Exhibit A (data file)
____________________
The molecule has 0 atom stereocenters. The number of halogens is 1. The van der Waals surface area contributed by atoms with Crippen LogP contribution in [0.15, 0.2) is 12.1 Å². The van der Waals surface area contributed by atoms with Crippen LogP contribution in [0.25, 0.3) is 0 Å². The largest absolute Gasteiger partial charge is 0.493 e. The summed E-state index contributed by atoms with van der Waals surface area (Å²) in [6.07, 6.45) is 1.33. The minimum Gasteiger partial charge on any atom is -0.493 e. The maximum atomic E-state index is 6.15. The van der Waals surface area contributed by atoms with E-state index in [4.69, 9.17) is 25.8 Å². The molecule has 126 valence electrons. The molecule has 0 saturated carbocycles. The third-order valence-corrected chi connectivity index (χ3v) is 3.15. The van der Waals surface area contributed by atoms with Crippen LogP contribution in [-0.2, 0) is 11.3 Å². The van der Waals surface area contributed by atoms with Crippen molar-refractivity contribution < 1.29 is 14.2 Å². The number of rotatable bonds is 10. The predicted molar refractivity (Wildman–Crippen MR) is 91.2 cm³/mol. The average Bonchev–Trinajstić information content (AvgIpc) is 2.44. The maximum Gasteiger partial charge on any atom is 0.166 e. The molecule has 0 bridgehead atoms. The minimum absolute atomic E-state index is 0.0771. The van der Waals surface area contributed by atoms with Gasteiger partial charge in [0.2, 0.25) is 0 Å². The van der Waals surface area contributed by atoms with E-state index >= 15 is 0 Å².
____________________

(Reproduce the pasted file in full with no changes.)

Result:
The molecule has 0 atom stereocenters. The number of halogens is 1. The van der Waals surface area contributed by atoms with Crippen LogP contribution in [0.15, 0.2) is 12.1 Å². The van der Waals surface area contributed by atoms with Crippen LogP contribution in [0.25, 0.3) is 0 Å². The largest absolute Gasteiger partial charge is 0.493 e. The summed E-state index contributed by atoms with van der Waals surface area (Å²) in [6.07, 6.45) is 1.33. The minimum Gasteiger partial charge on any atom is -0.493 e. The maximum atomic E-state index is 6.15. The van der Waals surface area contributed by atoms with E-state index in [4.69, 9.17) is 25.8 Å². The molecule has 126 valence electrons. The molecule has 0 saturated carbocycles. The third-order valence-corrected chi connectivity index (χ3v) is 3.15. The van der Waals surface area contributed by atoms with Crippen LogP contribution in [-0.2, 0) is 11.3 Å². The van der Waals surface area contributed by atoms with Crippen molar-refractivity contribution < 1.29 is 14.2 Å². The number of rotatable bonds is 10. The predicted molar refractivity (Wildman–Crippen MR) is 91.2 cm³/mol. The average Bonchev–Trinajstić information content (AvgIpc) is 2.44. The maximum Gasteiger partial charge on any atom is 0.166 e. The molecule has 0 bridgehead atoms. The minimum absolute atomic E-state index is 0.0771. The van der Waals surface area contributed by atoms with Gasteiger partial charge in [0.2, 0.25) is 0 Å². The van der Waals surface area contributed by atoms with E-state index >= 15 is 0 Å².